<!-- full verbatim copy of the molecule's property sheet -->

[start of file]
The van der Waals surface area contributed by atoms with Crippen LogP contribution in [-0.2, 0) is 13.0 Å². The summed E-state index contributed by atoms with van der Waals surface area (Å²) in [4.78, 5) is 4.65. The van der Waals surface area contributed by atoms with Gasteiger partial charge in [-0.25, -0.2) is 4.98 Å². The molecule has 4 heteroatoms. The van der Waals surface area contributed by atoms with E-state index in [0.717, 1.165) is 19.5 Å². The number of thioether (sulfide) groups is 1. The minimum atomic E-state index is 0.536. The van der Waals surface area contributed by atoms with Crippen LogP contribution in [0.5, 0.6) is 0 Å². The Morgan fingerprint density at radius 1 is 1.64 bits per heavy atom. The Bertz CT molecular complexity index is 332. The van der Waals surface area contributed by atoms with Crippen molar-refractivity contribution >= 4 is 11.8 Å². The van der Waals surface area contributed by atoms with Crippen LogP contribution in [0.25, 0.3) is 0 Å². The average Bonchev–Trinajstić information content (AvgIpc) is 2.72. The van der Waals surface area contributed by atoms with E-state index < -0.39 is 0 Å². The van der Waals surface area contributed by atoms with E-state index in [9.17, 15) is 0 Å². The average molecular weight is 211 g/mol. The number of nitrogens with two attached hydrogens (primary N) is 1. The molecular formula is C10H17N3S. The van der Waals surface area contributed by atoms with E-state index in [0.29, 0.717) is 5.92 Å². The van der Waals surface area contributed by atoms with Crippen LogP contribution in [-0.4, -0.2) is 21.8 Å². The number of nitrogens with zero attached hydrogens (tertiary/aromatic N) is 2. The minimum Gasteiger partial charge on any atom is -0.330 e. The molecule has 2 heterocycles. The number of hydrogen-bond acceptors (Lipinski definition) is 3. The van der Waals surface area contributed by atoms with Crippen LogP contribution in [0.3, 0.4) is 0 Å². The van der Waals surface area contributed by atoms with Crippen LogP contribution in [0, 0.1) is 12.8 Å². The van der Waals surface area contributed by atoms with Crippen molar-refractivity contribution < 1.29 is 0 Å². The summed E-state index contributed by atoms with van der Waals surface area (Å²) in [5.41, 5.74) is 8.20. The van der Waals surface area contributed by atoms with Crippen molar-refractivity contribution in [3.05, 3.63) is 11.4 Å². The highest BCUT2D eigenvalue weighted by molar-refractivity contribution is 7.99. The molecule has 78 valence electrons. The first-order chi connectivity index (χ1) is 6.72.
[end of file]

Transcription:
The van der Waals surface area contributed by atoms with Crippen LogP contribution in [-0.2, 0) is 13.0 Å². The summed E-state index contributed by atoms with van der Waals surface area (Å²) in [4.78, 5) is 4.65. The van der Waals surface area contributed by atoms with Gasteiger partial charge in [-0.25, -0.2) is 4.98 Å². The molecule has 4 heteroatoms. The van der Waals surface area contributed by atoms with E-state index in [0.717, 1.165) is 19.5 Å². The number of thioether (sulfide) groups is 1. The minimum atomic E-state index is 0.536. The van der Waals surface area contributed by atoms with Crippen LogP contribution in [0.5, 0.6) is 0 Å². The Morgan fingerprint density at radius 1 is 1.64 bits per heavy atom. The Bertz CT molecular complexity index is 332. The van der Waals surface area contributed by atoms with Crippen molar-refractivity contribution >= 4 is 11.8 Å². The van der Waals surface area contributed by atoms with Crippen LogP contribution in [0.25, 0.3) is 0 Å². The average Bonchev–Trinajstić information content (AvgIpc) is 2.72. The van der Waals surface area contributed by atoms with E-state index < -0.39 is 0 Å². The van der Waals surface area contributed by atoms with E-state index in [9.17, 15) is 0 Å². The average molecular weight is 211 g/mol. The number of nitrogens with two attached hydrogens (primary N) is 1. The molecular formula is C10H17N3S. The van der Waals surface area contributed by atoms with E-state index in [0.29, 0.717) is 5.92 Å². The van der Waals surface area contributed by atoms with Crippen LogP contribution in [-0.4, -0.2) is 21.8 Å². The number of nitrogens with zero attached hydrogens (tertiary/aromatic N) is 2. The minimum Gasteiger partial charge on any atom is -0.330 e. The molecule has 2 heterocycles. The number of hydrogen-bond acceptors (Lipinski definition) is 3. The van der Waals surface area contributed by atoms with Crippen LogP contribution in [0.3, 0.4) is 0 Å². The van der Waals surface area contributed by atoms with Crippen LogP contribution in [0, 0.1) is 12.8 Å². The van der Waals surface area contributed by atoms with Crippen molar-refractivity contribution < 1.29 is 0 Å². The summed E-state index contributed by atoms with van der Waals surface area (Å²) in [5.41, 5.74) is 8.20. The van der Waals surface area contributed by atoms with Crippen molar-refractivity contribution in [3.05, 3.63) is 11.4 Å². The highest BCUT2D eigenvalue weighted by molar-refractivity contribution is 7.99. The molecule has 78 valence electrons. The first-order chi connectivity index (χ1) is 6.72.